The illusion of explanatory depth (IOED) describes our belief that we understand more about the world than we actually do. It is often not until we are asked to actually explain a concept that we come face to face with our limited understanding of it.
Why it happens
The illusion of explanatory depth happens for four reasons:
- When information is not in front of us, our memories of it are foggy, but we aren’t aware of this gap.
- Believing that we can briefly explain multiple parts or levels of a concept leads us to believe we understand the entire concept better
- Not having a natural end-point for explanations feeds our ego and leads us to believe we can explain anything well since there is no such thing as “complete.”
- We rarely explain things and therefore don’t get the practice or feedback we need to understand our own shortcomings.
How it all started
The illusion of explanatory depth was coined in 2002 by Yale researchers Leonid Rozenblit and Frank Keil. In their experiment, Rozenblit and Keil asked Yale undergraduate students to rate their understanding of everyday items like sewing machines, cell phones, and zippers. They then asked subjects to write a detailed explanation of how each item works and then re-rate their own knowledge on these items. Confronted with the limitations of their own understandings, participants consistently scored themselves much lower than they had before writing these explanations. In their paper, The Misunderstood Limits of Folk Science: An Illusion of Explanatory Depth, Rozenblit and Keil concluded that having to explain basic concepts helps people realize that they don’t know all they think they do.
Example 1 - Rash decision-making
Suppose you happen upon information about a new graduate program that seems to be a great fit for you. Its slogan and marketing techniques draw on your values of innovation, betterment in society, and diversity. It’s located in a city you’ve always wanted to move to, and its recent graduates have gone on to successful careers in a variety of fields that you could definitely see in your personal crystal ball. You’re already starting your application, and you begin to tell your friends and family about your excitement.
All of a sudden, one of your friends calls and asks you to tell him more about the program. You launch into the reasons you want to go: it’s in a great city, it has reputable alumni, and its website really speaks to your values.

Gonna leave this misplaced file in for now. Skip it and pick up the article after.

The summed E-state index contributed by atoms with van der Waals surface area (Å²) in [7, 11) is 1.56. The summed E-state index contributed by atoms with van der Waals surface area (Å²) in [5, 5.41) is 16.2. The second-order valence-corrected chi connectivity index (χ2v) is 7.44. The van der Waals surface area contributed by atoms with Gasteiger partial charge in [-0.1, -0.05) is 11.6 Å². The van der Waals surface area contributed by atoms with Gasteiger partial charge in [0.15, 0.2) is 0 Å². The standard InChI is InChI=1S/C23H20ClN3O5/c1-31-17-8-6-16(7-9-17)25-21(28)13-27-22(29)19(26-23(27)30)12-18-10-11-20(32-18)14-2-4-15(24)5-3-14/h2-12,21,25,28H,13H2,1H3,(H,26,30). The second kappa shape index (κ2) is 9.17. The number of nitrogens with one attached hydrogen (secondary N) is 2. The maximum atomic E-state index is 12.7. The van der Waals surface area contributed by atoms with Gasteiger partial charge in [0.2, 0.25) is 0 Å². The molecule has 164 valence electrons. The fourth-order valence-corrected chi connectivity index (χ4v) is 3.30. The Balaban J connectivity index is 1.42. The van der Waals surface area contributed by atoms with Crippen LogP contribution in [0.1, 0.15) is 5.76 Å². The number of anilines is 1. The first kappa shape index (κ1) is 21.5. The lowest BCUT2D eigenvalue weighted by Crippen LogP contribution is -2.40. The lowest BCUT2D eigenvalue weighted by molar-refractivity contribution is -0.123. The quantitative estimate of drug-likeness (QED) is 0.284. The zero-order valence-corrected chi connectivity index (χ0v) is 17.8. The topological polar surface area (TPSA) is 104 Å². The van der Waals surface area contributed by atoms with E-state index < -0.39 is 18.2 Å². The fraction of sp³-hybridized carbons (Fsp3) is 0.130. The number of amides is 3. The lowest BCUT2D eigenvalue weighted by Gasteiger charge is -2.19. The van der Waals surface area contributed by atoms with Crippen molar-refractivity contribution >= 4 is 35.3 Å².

“No, no, no,” your friend says, stopping you. “I want you to explain the program itself. What are you going to learn about? What is the program actually training you to do?”
Often, subjects and concepts catch us when we’re thinking fast and running high on passion, meaning our feelings don’t necessarily translate succinctly into explanation. In these cases, we may make rash decisions without thinking them through, and being asked to explain ourselves can actually help get us in touch with our own thoughts.
If it weren’t for your friend, before you know it, you may spend thousands of dollars on a graduate program that you don’t even fully understand. Only the attempt to explain the program can put you back in touch with your own reality, and prompt you to do some more research.
Example 2 - Political extremism
In one study by Phil Fernbach and colleagues, experimenters asked subjects what political causes were close to their hearts and then asked them to give reasons why they support them. Afterward, the experimenters offered to donate money on the subjects’ behalf to an advocacy group for these particular causes, and more often than not, the subjects agreed.
In a second trial, experimenters asked subjects what political causes were close to their hearts and then asked them to simply explain the causes in detail. Afterward, once again, the experiments offered to donate money on the subjects’ behalf to an advocacy group for these particular causes. In this trial, however, people largely declined the experimenters’ offers. After explaining the causes, the subjects often realized they didn’t actually know as much as they thought they did about these subjects, and that they would rather dig deeper into these issues before giving them money.
While in the first instance, being probed to think with one side in mind confirmed subjects’ already held views, being asked to explain a more general view on the second trial caused subjects to think twice about supporting a cause. As you can see, our political landscape’s focus on argument and reason, rather than thorough explanation, often confirms people’s already held views, promoting extremism and division
How to avoid it
You can avoid the IOED by explaining concepts in detail, out loud, before launching into a debate or making decisions regarding them. Keep an open mind, eyes, and ears, and be sure to understand all sides of a topic before picking one to vouch for.
Source - The decision lab, Ted